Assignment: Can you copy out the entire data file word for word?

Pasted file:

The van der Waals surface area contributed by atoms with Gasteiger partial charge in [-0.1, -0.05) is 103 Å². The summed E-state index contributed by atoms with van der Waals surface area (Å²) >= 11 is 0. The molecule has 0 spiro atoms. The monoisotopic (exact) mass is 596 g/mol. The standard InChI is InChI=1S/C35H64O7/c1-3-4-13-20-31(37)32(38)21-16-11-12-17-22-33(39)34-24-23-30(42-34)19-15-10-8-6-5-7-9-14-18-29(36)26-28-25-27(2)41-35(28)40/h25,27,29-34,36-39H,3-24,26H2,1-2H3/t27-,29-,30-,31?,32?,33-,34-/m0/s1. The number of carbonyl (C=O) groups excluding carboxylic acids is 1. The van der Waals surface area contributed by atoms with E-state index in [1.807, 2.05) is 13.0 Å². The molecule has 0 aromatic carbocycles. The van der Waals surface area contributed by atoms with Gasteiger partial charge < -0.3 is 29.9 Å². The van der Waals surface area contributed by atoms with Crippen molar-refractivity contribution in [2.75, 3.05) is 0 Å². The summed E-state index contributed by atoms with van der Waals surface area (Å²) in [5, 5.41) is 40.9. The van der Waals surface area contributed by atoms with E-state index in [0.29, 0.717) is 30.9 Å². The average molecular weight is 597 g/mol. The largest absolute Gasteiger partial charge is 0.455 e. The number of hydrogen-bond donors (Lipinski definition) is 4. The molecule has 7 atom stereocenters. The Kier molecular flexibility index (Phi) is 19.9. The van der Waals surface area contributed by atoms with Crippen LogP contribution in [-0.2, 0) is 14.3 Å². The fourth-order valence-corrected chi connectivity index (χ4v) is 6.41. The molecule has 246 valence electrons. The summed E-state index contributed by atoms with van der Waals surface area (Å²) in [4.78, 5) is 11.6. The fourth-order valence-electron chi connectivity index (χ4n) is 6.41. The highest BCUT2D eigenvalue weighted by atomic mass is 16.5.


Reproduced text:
The van der Waals surface area contributed by atoms with Gasteiger partial charge in [-0.1, -0.05) is 103 Å². The summed E-state index contributed by atoms with van der Waals surface area (Å²) >= 11 is 0. The molecule has 0 spiro atoms. The monoisotopic (exact) mass is 596 g/mol. The standard InChI is InChI=1S/C35H64O7/c1-3-4-13-20-31(37)32(38)21-16-11-12-17-22-33(39)34-24-23-30(42-34)19-15-10-8-6-5-7-9-14-18-29(36)26-28-25-27(2)41-35(28)40/h25,27,29-34,36-39H,3-24,26H2,1-2H3/t27-,29-,30-,31?,32?,33-,34-/m0/s1. The number of carbonyl (C=O) groups excluding carboxylic acids is 1. The van der Waals surface area contributed by atoms with E-state index in [1.807, 2.05) is 13.0 Å². The molecule has 0 aromatic carbocycles. The van der Waals surface area contributed by atoms with Gasteiger partial charge < -0.3 is 29.9 Å². The van der Waals surface area contributed by atoms with Crippen molar-refractivity contribution in [2.75, 3.05) is 0 Å². The summed E-state index contributed by atoms with van der Waals surface area (Å²) in [5, 5.41) is 40.9. The van der Waals surface area contributed by atoms with E-state index in [0.29, 0.717) is 30.9 Å². The average molecular weight is 597 g/mol. The largest absolute Gasteiger partial charge is 0.455 e. The number of hydrogen-bond donors (Lipinski definition) is 4. The molecule has 7 atom stereocenters. The Kier molecular flexibility index (Phi) is 19.9. The van der Waals surface area contributed by atoms with Crippen LogP contribution in [-0.2, 0) is 14.3 Å². The fourth-order valence-corrected chi connectivity index (χ4v) is 6.41. The molecule has 246 valence electrons. The summed E-state index contributed by atoms with van der Waals surface area (Å²) in [4.78, 5) is 11.6. The fourth-order valence-electron chi connectivity index (χ4n) is 6.41. The highest BCUT2D eigenvalue weighted by atomic mass is 16.5.